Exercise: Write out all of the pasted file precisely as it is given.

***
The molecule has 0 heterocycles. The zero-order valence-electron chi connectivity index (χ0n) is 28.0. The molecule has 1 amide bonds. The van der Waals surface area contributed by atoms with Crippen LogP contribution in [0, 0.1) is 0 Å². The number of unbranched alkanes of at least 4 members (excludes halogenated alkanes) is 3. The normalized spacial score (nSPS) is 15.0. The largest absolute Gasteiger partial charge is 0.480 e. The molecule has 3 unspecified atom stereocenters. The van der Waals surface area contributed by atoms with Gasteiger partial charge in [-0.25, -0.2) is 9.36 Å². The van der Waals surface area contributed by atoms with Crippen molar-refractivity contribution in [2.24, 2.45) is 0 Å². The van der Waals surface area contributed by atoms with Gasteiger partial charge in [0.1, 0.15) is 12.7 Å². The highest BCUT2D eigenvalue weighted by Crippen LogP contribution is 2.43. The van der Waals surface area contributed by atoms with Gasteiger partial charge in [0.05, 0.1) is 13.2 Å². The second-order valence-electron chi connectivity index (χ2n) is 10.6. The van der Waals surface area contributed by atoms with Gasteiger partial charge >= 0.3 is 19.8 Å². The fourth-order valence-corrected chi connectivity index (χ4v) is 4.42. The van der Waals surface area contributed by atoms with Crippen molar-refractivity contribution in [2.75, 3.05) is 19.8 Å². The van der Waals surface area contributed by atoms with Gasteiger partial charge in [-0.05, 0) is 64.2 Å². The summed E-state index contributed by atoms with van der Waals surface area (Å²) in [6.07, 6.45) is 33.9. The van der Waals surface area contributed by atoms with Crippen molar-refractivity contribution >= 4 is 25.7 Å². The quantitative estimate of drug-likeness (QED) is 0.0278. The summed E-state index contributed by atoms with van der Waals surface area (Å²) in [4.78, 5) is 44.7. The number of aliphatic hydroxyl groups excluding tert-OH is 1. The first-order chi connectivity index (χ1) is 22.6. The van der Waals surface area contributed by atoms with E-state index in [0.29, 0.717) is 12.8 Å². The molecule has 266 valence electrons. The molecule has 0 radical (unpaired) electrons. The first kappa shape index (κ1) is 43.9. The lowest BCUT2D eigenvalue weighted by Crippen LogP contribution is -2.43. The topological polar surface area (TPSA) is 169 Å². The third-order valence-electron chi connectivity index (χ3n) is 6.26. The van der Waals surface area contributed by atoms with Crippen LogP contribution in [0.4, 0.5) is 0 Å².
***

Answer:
The molecule has 0 heterocycles. The zero-order valence-electron chi connectivity index (χ0n) is 28.0. The molecule has 1 amide bonds. The van der Waals surface area contributed by atoms with Crippen LogP contribution in [0, 0.1) is 0 Å². The number of unbranched alkanes of at least 4 members (excludes halogenated alkanes) is 3. The normalized spacial score (nSPS) is 15.0. The largest absolute Gasteiger partial charge is 0.480 e. The molecule has 3 unspecified atom stereocenters. The van der Waals surface area contributed by atoms with Gasteiger partial charge in [-0.25, -0.2) is 9.36 Å². The van der Waals surface area contributed by atoms with Crippen molar-refractivity contribution in [2.24, 2.45) is 0 Å². The van der Waals surface area contributed by atoms with Gasteiger partial charge in [0.1, 0.15) is 12.7 Å². The highest BCUT2D eigenvalue weighted by Crippen LogP contribution is 2.43. The van der Waals surface area contributed by atoms with Gasteiger partial charge in [0.05, 0.1) is 13.2 Å². The second-order valence-electron chi connectivity index (χ2n) is 10.6. The van der Waals surface area contributed by atoms with Gasteiger partial charge >= 0.3 is 19.8 Å². The fourth-order valence-corrected chi connectivity index (χ4v) is 4.42. The van der Waals surface area contributed by atoms with Crippen molar-refractivity contribution in [2.75, 3.05) is 19.8 Å². The van der Waals surface area contributed by atoms with Gasteiger partial charge in [-0.05, 0) is 64.2 Å². The summed E-state index contributed by atoms with van der Waals surface area (Å²) in [6.07, 6.45) is 33.9. The van der Waals surface area contributed by atoms with Crippen molar-refractivity contribution >= 4 is 25.7 Å². The quantitative estimate of drug-likeness (QED) is 0.0278. The summed E-state index contributed by atoms with van der Waals surface area (Å²) in [4.78, 5) is 44.7. The number of aliphatic hydroxyl groups excluding tert-OH is 1. The first-order chi connectivity index (χ1) is 22.6. The van der Waals surface area contributed by atoms with E-state index in [0.29, 0.717) is 12.8 Å². The molecule has 266 valence electrons. The molecule has 0 radical (unpaired) electrons. The first kappa shape index (κ1) is 43.9. The lowest BCUT2D eigenvalue weighted by Crippen LogP contribution is -2.43. The topological polar surface area (TPSA) is 169 Å². The third-order valence-electron chi connectivity index (χ3n) is 6.26. The van der Waals surface area contributed by atoms with Crippen LogP contribution in [0.4, 0.5) is 0 Å².